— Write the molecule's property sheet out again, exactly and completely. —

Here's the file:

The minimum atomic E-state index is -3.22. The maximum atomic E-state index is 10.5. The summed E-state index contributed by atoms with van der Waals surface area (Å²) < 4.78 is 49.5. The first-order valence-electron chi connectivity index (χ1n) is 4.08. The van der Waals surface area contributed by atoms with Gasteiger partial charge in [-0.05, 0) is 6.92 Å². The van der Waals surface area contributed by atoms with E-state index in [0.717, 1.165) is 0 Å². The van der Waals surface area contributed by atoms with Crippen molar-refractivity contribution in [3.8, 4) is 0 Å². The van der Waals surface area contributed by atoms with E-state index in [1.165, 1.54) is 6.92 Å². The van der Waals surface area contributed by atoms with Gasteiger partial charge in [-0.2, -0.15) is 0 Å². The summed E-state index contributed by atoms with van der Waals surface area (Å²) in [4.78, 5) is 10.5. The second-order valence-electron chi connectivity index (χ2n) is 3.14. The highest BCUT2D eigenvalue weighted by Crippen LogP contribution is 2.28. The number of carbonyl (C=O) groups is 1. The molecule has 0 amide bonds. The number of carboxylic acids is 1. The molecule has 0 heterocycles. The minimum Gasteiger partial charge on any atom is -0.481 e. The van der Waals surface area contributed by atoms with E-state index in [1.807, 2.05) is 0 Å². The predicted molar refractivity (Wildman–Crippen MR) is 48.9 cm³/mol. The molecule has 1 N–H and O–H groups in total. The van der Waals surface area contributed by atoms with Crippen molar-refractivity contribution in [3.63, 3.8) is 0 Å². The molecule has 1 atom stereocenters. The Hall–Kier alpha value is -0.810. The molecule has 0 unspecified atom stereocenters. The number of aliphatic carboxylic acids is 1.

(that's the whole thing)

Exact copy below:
The minimum atomic E-state index is -3.22. The maximum atomic E-state index is 10.5. The summed E-state index contributed by atoms with van der Waals surface area (Å²) < 4.78 is 49.5. The first-order valence-electron chi connectivity index (χ1n) is 4.08. The van der Waals surface area contributed by atoms with Gasteiger partial charge in [-0.05, 0) is 6.92 Å². The van der Waals surface area contributed by atoms with E-state index in [0.717, 1.165) is 0 Å². The van der Waals surface area contributed by atoms with Crippen molar-refractivity contribution in [3.8, 4) is 0 Å². The van der Waals surface area contributed by atoms with E-state index in [1.165, 1.54) is 6.92 Å². The van der Waals surface area contributed by atoms with Gasteiger partial charge in [-0.2, -0.15) is 0 Å². The summed E-state index contributed by atoms with van der Waals surface area (Å²) in [4.78, 5) is 10.5. The second-order valence-electron chi connectivity index (χ2n) is 3.14. The highest BCUT2D eigenvalue weighted by Crippen LogP contribution is 2.28. The number of carbonyl (C=O) groups is 1. The molecule has 0 amide bonds. The number of carboxylic acids is 1. The molecule has 0 heterocycles. The minimum Gasteiger partial charge on any atom is -0.481 e. The van der Waals surface area contributed by atoms with E-state index in [1.807, 2.05) is 0 Å². The predicted molar refractivity (Wildman–Crippen MR) is 48.9 cm³/mol. The molecule has 1 N–H and O–H groups in total. The van der Waals surface area contributed by atoms with Crippen molar-refractivity contribution in [3.63, 3.8) is 0 Å². The molecule has 1 atom stereocenters. The Hall–Kier alpha value is -0.810. The molecule has 0 unspecified atom stereocenters. The number of aliphatic carboxylic acids is 1.